alexa Antinociceptive Activities of Acetone Leaves Extracts of Carissa Spinarum in Mice
ISSN: 2167-0412

Medicinal & Aromatic Plants
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Research Article

Antinociceptive Activities of Acetone Leaves Extracts of Carissa Spinarum in Mice

Mworia JK*, Gitahi SM, Juma KK, Njagi JM, Mwangi BM, Aliyu U, Njoroge WA, Mwonjoria KJ, Mawia AM, Nyamai DW, Ngugi MP and Ngeranwa JJN
Department of Biochemistry and Biotechnology, Kenyatta University P. O Box 43844-00100, Nairobi, Kenya.
Corresponding Author : Mworia JK
Department of Biochemistry and Biotechnology
Kenyatta University
P.O. Box 43844-00100, Nairobi, Kenya
Tel: 254724420320
E-mail: [email protected] gmail.com
Received: August 06, 2015; Accepted: October 21, 2015; Published: October 26, 2015
Citation: Mworia JK, Gitahi SM, Juma KK, Njagi JM, Mwangi BM, et al. (2015) Antinociceptive Activities of Acetone Leaves Extracts of Carissa Spinarum in Mice. Med Aromat Plants S1:006. doi:10.4172/2167-0412.S1-006
Copyright: © 2015 Mworia JK, et al. This is an open-access article distributed under the terms of the Creative Commons Attribution License, which permits unrestricted use, distribution, and reproduction in any medium, provided the original author and source are credited.
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Abstract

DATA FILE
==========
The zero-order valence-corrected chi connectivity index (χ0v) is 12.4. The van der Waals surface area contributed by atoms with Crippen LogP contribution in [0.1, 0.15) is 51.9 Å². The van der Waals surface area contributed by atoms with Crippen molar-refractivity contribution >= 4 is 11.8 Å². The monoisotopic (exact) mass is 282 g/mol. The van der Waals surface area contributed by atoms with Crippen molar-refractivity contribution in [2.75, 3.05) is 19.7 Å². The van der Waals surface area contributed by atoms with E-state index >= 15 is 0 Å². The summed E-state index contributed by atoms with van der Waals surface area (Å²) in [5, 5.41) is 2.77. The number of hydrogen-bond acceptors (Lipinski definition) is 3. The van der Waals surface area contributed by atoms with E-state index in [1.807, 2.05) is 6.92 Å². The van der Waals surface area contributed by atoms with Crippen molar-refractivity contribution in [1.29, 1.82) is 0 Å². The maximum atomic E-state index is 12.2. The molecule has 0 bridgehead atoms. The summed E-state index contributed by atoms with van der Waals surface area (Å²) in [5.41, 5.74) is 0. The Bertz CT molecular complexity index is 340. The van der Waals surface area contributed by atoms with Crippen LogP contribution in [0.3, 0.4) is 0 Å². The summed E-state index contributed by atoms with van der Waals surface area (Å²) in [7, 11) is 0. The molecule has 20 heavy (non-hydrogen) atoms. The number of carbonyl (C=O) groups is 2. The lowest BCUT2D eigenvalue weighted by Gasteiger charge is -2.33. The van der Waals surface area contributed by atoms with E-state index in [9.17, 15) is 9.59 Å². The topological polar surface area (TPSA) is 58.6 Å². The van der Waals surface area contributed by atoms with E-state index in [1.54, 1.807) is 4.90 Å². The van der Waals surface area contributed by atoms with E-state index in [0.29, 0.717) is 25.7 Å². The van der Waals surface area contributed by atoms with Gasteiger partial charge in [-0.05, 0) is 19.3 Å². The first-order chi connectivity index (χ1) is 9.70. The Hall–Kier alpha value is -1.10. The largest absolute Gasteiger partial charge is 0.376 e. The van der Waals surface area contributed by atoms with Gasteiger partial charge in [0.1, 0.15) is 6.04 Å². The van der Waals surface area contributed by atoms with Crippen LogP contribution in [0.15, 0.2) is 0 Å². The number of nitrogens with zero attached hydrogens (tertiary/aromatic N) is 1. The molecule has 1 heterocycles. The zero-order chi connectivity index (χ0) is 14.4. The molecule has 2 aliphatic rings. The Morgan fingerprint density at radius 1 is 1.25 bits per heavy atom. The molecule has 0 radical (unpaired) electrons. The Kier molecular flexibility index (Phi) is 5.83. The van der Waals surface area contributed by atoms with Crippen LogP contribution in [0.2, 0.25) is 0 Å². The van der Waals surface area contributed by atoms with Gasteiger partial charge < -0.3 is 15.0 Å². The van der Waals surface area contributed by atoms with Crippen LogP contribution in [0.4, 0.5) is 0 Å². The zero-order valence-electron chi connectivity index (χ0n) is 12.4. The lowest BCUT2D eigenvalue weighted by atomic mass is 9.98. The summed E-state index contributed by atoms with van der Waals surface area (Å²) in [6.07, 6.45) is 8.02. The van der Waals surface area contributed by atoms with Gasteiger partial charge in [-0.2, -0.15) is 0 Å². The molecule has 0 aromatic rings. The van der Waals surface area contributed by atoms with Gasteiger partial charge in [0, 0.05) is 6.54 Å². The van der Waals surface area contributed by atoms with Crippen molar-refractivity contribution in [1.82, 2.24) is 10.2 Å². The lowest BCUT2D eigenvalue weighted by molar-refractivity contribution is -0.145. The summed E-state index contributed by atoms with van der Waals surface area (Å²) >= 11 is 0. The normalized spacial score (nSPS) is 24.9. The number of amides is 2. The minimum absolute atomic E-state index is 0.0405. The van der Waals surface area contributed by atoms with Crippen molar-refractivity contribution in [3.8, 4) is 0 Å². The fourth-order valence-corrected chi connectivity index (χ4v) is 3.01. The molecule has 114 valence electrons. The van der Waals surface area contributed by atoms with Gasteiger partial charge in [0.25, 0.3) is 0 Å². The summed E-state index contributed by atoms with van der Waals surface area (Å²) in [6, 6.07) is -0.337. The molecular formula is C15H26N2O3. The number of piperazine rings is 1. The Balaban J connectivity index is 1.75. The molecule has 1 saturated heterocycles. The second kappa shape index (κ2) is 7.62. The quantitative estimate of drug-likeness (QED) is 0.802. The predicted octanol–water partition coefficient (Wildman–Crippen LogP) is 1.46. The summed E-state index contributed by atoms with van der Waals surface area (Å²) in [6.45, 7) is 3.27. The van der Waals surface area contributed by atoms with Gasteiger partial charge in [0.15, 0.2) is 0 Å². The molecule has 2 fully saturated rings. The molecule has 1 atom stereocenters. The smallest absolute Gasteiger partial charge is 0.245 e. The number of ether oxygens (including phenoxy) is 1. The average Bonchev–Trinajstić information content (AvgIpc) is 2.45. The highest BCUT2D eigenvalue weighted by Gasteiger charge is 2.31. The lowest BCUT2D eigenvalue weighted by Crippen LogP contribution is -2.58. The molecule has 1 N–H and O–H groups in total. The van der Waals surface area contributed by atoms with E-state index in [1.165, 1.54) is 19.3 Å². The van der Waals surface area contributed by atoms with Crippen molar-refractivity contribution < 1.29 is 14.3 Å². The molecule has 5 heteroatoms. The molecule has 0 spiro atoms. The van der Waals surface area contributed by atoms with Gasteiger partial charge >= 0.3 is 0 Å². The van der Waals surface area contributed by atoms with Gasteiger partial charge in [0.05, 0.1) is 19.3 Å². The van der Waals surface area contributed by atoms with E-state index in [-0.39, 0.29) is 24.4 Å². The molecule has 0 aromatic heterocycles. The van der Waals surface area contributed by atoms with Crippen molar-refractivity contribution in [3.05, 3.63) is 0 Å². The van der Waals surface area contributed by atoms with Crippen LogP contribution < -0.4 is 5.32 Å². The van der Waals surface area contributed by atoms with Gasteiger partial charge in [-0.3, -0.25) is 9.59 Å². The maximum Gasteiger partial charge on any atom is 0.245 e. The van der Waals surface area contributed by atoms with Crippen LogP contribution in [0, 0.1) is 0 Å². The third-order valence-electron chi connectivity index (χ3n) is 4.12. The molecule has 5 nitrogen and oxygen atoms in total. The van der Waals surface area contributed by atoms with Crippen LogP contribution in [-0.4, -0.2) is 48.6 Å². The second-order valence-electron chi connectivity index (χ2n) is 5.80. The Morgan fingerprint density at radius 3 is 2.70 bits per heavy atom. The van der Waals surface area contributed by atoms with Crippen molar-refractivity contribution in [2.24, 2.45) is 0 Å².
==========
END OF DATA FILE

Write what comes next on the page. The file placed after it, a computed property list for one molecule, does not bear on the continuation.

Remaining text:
Despite the progress that has occurred in recent years in the development of therapies for pain, there is still a need for effective and potent analgesics for pain. Pain is defined as unpleasant feeling essential for body’s defense system. It acts as a warning signal against disturbances in the body. Conventional antinociceptives are expensive and have many side effects. Continued use of these drugs may lead to tolerance and resistance. Medicinal plants have been used to relieve pain and form a better alternative. Herbal antinociceptives are affordable and have arguably fewer side effects. Carissa spinarum (Linn) is used to treat rheumatoid pain, fever and inflammation related disorders. This plant is used locally by people in Embu County as analgesics. This study was designed to bioscreen the acetone leaves extracts C.spinarum (Linn) for anti-nociceptive potential. The plant parts were collected from Siakago-Mbeere north sub-county, Embu County, Kenya. The samples were prepared and extraction of the active compounds carried out using organic solvent acetone in the ratio 1:2. Swiss albino mice were divided into five groups of five mice each: Normal, negative, reference and experimental group. Pain was induced experimentally using formalin and acetic acid. The experimental groups were treated with 50 and 100 mg/kg dose quantities of plant extract prepared. The acetone leaves extracts of the plants were evaluated for antinociceptive properties in mice compared to the reference drug diclofenac sodium. Mice were injected intraperitoneally with doses of the herbs, diclofenac and the vehicle. Thirty minutes later the animals were injected with 0.01ml of 2.5% formalin in the sub planter region of the left hind paw and the other set with 0.4 ml of 5% acetic acid. The total time spent lifting; biting, licking the paw and writhing were counted and scored. The acetone leaves extracts tested at different dose levels lowered paw licking time in a dose dependant manner, Further, the phytochemical screening results showed that the acetone leaves extracts of C. spinarum (Linn) possess anti-nociceptive activities. The study has established that acetone leaves extracts of C. spinarum (Linn) are effective in management of pain.

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